Project Description

Project Electrical Engineer: Wastewater Treatment Plant

Completed 2016: Milton-Freewater, OR

  • Treatment plant Electrical redesign: leveraged existing components; supported new process improvement.
  • New Process Automation & Monitoring System: Plant Wide. Design included Graphic Operator Control Panels.
  • Water treatment Improvements included Influent Screen, Primary & Secondary Clarifiers, Trickling Filter, more.
  • Sludge Processing included: new Automated Digesters, Sludge removal system, Waste Gas Flare.
Click image to view larger.


Design objective was to provide automated process control with information the plant operator can use to control and optimize the treatment process.

Design included a central Programmable Logic Controller (PLC) located in the Operations Building communicating over an Ethernet/IP network with remote instrumentation and control input/output racks.

This architecture supported a distributed network interface to Motor Control Center (MCC) for motor starters and Variable Frequency Drives (VFD) in addition to inputs such as flow rate or level and outputs used to initiate control actions or sequences.


Automation System interface was designed around an interactive color touch screen (i.e. smart phone). Graphics depict system components and their status. The result is a picture of the treatment process state in real time.

Touch a component on the screen to bring up available information, settings or view history. The design includes panels at two locations within the site for both operator convenience and for redundancy.



Click on the image to view larger.

Influent (raw water) enterers the plant at the Screen Channel where trash is removed (picture upper right) then flows to the Primary Clarifier where scum and sludge are removed. Follow the water path to the Trickling Filter Distributor then to the Secondary Clarifier for second scum and sludge removal.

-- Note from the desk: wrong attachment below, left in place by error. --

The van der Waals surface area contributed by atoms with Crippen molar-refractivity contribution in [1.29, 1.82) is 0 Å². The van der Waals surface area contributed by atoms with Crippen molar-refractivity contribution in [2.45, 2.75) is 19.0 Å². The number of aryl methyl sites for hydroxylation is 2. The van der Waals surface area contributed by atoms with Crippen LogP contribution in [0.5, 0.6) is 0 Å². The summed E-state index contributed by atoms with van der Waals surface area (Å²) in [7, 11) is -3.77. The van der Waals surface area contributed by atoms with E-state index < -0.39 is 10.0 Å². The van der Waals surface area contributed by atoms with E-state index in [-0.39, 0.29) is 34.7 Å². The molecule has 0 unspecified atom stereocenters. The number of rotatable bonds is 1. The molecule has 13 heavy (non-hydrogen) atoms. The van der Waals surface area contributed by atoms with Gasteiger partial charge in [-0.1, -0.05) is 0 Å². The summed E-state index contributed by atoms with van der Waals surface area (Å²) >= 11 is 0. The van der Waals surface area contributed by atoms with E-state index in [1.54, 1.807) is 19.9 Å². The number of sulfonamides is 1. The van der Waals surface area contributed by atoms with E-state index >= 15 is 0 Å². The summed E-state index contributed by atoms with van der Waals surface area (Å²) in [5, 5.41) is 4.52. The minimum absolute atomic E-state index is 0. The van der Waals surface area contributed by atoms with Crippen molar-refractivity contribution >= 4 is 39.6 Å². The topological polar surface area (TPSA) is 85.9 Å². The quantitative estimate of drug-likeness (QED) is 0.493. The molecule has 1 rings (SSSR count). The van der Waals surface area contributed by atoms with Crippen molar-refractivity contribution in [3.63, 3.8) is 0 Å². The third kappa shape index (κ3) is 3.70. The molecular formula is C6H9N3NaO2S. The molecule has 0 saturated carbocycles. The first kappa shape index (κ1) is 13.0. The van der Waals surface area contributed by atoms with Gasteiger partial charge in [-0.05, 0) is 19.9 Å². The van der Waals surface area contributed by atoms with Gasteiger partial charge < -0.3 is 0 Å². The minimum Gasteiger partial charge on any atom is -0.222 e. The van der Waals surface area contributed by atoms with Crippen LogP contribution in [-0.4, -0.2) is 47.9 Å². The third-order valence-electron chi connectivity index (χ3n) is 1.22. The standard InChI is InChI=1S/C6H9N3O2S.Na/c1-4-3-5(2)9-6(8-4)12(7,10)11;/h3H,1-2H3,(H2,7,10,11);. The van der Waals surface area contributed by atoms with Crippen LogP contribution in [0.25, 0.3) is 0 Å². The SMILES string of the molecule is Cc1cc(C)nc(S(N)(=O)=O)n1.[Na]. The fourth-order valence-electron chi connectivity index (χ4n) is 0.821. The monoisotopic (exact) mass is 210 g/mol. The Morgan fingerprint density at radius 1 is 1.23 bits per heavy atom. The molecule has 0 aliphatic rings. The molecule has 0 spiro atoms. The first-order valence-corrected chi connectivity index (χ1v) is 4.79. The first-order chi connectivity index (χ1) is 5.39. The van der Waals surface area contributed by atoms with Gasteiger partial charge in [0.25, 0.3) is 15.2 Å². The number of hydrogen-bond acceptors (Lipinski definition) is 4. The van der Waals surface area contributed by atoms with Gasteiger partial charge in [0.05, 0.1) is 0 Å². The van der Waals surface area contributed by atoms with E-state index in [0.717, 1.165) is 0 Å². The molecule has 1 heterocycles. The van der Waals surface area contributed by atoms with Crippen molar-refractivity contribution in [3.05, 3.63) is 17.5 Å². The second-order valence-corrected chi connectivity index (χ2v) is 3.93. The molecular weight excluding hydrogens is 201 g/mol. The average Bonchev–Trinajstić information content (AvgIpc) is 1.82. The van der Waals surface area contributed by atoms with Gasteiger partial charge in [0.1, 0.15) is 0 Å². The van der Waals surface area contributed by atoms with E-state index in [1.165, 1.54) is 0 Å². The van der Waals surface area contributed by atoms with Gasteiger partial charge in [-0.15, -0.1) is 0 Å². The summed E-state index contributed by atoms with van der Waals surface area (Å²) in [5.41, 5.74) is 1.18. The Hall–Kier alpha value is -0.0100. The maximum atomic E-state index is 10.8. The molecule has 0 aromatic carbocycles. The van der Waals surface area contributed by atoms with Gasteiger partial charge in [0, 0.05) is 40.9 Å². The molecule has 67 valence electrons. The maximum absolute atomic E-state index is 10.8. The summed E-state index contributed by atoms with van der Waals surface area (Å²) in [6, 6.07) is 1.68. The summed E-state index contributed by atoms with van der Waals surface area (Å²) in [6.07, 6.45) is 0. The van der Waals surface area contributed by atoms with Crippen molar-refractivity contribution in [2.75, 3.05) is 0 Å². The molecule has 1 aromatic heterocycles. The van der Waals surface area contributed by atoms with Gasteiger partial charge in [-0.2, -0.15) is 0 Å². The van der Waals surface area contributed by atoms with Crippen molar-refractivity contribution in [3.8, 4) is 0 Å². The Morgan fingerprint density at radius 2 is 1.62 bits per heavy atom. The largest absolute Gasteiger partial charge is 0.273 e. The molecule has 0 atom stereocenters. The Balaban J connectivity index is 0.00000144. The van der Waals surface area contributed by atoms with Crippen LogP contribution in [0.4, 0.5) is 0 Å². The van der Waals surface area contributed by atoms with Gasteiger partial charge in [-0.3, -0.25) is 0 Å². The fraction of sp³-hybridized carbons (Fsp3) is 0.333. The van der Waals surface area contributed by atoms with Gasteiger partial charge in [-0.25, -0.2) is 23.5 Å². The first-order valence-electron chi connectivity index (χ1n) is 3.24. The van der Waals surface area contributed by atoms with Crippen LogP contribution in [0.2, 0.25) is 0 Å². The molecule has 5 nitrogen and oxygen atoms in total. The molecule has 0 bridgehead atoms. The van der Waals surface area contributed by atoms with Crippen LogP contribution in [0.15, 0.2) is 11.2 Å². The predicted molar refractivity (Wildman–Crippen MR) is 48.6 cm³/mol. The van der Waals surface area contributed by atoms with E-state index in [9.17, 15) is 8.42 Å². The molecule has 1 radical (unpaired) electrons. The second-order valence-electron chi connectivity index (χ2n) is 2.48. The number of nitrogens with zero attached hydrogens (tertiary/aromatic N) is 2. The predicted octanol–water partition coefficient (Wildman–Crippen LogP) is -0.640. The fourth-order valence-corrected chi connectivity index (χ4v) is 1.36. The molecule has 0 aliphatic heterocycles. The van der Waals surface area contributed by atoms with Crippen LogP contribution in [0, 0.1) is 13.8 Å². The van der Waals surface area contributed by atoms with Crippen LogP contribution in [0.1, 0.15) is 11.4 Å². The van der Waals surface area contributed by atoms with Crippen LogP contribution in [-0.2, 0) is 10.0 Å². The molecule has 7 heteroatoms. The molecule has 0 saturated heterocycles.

Colors indicate status of pumps – Green for running, Red or Blue for off. Water lines are Blue; waste lines are brown.

Plant components visible in the areal picture at the top of the page also appear on the screen with their status indicated.

This graphic picture is an overview. Control and monitoring of individual components as well as the process occurs by the plant operator interacting with the screen.


Click on the image to view larger.

Digester process and effluent including water and sludge removal from the plant appear on this second screen.

Water is chlorinated after which it is clean enough to be discharged (picture right). Sludge and scum are pumped to the Primary Digester then flows to the Secondary Digester. Digested sludge rich in plant nutrients is trucked from the plant to be land applied. (see below)

Methane gas, a byproduct of the digester, is burned off on site by the gas flare. Gas production by the plant is sporadic and insufficient for economic beneficial use.


It removes inorganic materials from the water such as grit, sand or trash while passing liquids and organic solid matter. Water flows on to the Primary Clarifier under the grate while trash removed from the water collects in the green bin.

Raw wastewater enters the plant under the grate on the left side of the picture where a level detector signals the mechanical screen to start.

The existing screen unit was replaced with this upgraded unit and controls relocated inside to be closer for the plant operator. Screen operation is automatic with monitoring by the plant wide automation system.

The Screening Channel location is on the North side of the Headworks Building and not visible in the aerial picture top of page but you can see the water path emerging from the building to the Primary Clarifier.


Operates on an automated, repetitive sequence process in this rectangular pool. This is the first raw water treatment that simultaneously removes solids which settle (sludge) and lighter oils and soaps that float (scum).

Controlled by the PLC Automation System, chain flights at the bottom push sludge to a collection pit at the close end while the flights on the surface push floating scum to the far end where an automated quarter turn skimmer captures and removes it to a collection pit.

While collection is taking place a pump removes the sludge and scum transferring it to the digester in two separate automatic operations. This cycle repeats automatically on a schedule set on the HMI by the plant operator.


Operates automatically together with the upper flights. As floating debris is pushed toward the notched trough it rotates a quarter turn down collecting scum then back up to drain it to the new scum pit visible to the right of the actuator.